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In A Sentimental Mood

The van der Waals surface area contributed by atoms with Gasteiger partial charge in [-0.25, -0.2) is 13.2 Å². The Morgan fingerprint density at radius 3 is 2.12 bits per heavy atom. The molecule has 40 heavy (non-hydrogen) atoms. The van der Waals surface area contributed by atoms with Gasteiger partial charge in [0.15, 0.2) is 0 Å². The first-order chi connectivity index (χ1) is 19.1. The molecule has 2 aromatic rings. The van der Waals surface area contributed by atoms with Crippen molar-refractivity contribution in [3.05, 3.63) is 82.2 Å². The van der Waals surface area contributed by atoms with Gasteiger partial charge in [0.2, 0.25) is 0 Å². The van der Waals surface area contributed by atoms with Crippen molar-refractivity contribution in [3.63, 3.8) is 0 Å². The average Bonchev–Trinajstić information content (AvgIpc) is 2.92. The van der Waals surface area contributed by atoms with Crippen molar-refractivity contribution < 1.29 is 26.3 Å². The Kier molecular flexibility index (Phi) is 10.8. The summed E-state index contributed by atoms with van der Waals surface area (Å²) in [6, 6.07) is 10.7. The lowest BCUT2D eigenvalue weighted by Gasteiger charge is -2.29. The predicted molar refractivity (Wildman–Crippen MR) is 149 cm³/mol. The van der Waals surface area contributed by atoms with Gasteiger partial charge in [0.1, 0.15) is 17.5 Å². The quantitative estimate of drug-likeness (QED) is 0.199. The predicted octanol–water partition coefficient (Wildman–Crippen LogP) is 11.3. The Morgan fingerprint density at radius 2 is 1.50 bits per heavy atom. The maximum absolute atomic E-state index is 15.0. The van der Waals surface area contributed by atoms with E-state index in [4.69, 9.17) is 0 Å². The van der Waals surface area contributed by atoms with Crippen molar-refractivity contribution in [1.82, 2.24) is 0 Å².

John Coltrane, who along with Charlie Parker was the most influential jazz saxophonist of the Postwar period, is repeatedly mentioned in one breath with the free jazz Pioneer Ornette Coleman. However, whilst Ornette Coleman came to free jazz through a radical break with tradition as the 'fifties turned into the sixties, John Coltrane was only slowly developing a freer style of playing. Characteristic of his style and already apparent in the ensembles of Miles Davis in which he played from 1955 onward, were the phrases described graphically by Ira Gitler as 'sheets of sound'. The compositions give the impression of sound sheets, which because of the speed at which they are played scarcely seemed fixed, and in this way called the metre of one itself into question. Another style characteristic arose in the 'fifties: the so-called 'modal' way of playing, with its connections to Indian music and the reduction to a single chord functioning as a 'tone centre'. Using the principle of harmonic statics to create a kind of mystical basic climate, with his experiments in dominant tone and micro-intervals, with passages of blowing beyond the range of the instrument, his Perpetual glissandi, his vibrato combinations and his openness to influences from other cultural spheres, John Coltrane counted in the mid-sixties as one of jazz's most important innovators.